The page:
BB Squared: Beautiful Brains, Bold Bodies

Starting and Celebrating Conversations About Differences

In Which I Get Real February 23, 2012

Filed under: Uncategorized — beautifulbrainsboldbodies @ 8:26 am

This is a week where I felt like I had to have a special mantra in my head as I was blogging: this is not my personal blog, this is not my personal blog, this is not my personal blog.  But then I thought, what the heck, let’s get real, I don’t like my difference a ton this week.  I’d give anything to be able to live on my own, drive myself to a date without my parents knowing a thing about it, or have complete control over my hair and outfit today. I’m telling you this because I don’t think these feelings should or will be excluded from future discussions or endeavours at BB Squared. Jill and I aren’t out of touch with what makes our differences difficult for ourselves and other people, there are indeed days when we are frustrated with our respective brains (and body in my case). And we won’t hide the truth from Aaron either; it’s possible that right now he is under the impression that for me every day with my difference is sunshine and roses, but over the years as our friendship grows I’m sure he will get a much more realistic picture of how I feel.

BB Squared is about helping to make life with differences the best that it can be, but it is not about making life with them sound unrealistically good. Every human knows that there are both good and bad things about life, and BB Squared does not intend to minimize that. We want to be a place where both the good and bad stuff is addressed, partly so that we can be a resource for solutions – or point people to other resources – but partly so that the people we serve simply know that we hear them. After all, helping is about both these things.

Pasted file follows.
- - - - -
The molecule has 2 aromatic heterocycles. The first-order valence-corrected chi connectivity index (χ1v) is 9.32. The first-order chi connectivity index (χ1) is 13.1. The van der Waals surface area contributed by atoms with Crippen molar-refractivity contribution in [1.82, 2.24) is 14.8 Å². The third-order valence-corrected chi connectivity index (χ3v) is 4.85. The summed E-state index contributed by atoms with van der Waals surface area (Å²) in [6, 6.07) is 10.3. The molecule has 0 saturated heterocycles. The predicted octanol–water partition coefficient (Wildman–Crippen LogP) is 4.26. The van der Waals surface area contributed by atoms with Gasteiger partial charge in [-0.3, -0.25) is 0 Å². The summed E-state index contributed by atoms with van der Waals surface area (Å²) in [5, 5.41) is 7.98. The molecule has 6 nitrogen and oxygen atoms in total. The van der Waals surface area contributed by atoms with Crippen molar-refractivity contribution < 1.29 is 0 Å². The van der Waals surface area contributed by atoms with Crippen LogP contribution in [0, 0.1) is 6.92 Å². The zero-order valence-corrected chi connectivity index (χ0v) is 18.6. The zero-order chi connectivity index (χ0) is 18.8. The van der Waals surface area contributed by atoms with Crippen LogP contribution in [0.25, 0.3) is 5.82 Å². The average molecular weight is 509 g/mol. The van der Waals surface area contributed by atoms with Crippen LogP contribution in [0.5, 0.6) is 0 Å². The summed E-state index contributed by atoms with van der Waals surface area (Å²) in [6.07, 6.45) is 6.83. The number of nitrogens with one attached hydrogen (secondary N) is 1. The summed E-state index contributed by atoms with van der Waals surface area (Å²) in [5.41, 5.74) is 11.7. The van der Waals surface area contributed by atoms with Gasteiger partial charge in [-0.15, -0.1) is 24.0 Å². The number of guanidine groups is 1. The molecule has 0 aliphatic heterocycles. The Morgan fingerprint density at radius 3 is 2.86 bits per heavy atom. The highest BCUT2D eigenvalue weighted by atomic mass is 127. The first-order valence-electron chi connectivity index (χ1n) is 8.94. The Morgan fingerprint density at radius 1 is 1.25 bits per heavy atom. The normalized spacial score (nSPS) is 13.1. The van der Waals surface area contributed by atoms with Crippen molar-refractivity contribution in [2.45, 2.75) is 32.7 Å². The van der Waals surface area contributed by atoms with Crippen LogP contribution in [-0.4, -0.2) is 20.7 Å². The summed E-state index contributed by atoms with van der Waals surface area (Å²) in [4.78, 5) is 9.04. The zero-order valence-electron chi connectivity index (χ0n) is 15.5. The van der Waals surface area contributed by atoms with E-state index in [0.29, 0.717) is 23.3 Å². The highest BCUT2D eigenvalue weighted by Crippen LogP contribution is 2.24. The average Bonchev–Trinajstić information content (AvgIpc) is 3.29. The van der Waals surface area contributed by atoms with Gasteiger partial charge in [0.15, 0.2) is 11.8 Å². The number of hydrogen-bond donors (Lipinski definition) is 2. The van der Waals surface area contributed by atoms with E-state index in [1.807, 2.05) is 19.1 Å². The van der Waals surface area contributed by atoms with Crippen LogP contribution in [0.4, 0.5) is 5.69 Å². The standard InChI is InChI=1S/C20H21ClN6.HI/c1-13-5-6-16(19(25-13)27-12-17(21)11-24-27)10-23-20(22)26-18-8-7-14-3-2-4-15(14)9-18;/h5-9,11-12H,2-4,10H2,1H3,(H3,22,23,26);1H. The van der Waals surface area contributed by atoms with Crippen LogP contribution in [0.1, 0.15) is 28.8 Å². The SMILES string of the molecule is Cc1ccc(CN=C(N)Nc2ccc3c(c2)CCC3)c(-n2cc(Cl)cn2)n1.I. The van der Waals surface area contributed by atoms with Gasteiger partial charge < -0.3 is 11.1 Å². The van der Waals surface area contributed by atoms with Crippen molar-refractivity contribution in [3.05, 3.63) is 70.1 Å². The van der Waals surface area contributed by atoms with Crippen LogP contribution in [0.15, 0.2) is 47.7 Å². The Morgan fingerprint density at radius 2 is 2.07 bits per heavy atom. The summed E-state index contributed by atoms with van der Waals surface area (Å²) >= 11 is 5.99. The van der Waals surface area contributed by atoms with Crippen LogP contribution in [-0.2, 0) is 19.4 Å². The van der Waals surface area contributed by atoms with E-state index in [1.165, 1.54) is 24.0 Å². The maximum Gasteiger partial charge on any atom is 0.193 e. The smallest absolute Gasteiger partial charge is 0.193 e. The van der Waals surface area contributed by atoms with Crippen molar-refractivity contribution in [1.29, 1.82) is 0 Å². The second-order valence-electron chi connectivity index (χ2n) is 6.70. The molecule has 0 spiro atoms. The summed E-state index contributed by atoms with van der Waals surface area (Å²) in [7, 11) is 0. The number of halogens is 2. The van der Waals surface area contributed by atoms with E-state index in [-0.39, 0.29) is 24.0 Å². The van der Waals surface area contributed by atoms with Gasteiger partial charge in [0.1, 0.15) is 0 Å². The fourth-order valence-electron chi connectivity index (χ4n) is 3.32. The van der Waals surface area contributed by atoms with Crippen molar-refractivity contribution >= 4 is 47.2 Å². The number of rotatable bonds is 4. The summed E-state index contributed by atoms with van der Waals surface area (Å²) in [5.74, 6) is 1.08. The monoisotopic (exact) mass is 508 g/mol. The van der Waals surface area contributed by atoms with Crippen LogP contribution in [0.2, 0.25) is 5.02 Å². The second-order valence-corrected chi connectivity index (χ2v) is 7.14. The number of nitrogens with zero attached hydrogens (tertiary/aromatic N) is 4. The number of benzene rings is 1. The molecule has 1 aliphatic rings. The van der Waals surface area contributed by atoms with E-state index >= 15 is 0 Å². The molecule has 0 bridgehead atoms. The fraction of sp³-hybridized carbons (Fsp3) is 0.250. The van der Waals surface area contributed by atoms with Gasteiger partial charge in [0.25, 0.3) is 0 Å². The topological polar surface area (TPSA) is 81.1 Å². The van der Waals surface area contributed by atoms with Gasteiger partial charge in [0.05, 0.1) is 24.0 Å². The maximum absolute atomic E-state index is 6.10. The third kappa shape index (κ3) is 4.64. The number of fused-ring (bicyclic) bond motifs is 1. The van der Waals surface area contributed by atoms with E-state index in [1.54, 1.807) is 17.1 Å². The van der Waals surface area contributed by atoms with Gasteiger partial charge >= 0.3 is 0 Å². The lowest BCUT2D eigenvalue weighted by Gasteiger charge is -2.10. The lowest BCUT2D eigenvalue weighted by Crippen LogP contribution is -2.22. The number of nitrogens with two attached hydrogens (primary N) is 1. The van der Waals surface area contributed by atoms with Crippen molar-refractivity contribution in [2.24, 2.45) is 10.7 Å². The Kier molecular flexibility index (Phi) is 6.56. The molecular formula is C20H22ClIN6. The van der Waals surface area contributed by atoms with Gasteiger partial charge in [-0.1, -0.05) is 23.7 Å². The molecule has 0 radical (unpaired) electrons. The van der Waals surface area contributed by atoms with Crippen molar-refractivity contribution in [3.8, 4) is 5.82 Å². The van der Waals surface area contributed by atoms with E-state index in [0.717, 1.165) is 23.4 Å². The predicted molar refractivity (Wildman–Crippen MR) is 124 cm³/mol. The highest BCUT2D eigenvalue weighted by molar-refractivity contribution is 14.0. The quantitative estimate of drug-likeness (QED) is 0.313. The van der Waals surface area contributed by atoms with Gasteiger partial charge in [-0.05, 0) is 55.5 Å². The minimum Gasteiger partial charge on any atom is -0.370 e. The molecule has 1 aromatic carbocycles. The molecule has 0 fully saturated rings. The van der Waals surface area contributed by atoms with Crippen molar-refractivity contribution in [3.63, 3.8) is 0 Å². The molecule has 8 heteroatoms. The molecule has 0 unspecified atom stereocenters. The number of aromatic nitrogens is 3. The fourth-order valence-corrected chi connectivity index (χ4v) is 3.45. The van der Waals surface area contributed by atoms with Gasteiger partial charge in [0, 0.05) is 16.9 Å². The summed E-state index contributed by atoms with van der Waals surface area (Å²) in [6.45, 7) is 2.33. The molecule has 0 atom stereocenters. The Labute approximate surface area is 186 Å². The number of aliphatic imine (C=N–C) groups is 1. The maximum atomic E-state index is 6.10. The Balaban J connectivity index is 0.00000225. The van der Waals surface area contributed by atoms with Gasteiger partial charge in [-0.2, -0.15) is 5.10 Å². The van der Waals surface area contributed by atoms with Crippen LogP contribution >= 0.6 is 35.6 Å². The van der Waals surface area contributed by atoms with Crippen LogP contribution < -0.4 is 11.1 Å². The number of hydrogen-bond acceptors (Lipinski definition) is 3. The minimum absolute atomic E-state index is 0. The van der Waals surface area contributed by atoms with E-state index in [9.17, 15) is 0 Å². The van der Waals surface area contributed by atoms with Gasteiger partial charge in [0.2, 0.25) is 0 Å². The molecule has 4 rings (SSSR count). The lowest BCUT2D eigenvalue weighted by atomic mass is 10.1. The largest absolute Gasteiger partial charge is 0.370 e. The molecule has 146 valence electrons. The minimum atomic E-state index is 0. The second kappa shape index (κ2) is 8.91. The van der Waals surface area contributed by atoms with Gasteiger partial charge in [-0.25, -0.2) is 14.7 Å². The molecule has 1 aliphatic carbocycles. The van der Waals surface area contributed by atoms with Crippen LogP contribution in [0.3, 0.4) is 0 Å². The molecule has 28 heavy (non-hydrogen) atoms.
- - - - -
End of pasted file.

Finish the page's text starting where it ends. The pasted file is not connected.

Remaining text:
On Asking Questions February 16, 2012

Filed under: Uncategorized — beautifulbrainsboldbodies @ 9:31 am

As you may have guessed by now, I love to read blogs. As such, inspired by this post at a blog called Rage Against the Minivan about whether it is OK to ask if one’s children are adopted, I thought I would tell you about how I feel when people ask me questions about being different. Honestly, as long as it with genuine interest and not because someone is trying to be rude, ask away! I have spoken about my difference to children and adults of many different ages and it is always a delight for me to do so; I hope to do so more in the future with BB Squared. I am not intimidated by people asking me questions of a very personal nature (such as questions about how I use the bathroom). Again if they want to know out of genuine interest, I am happy to share.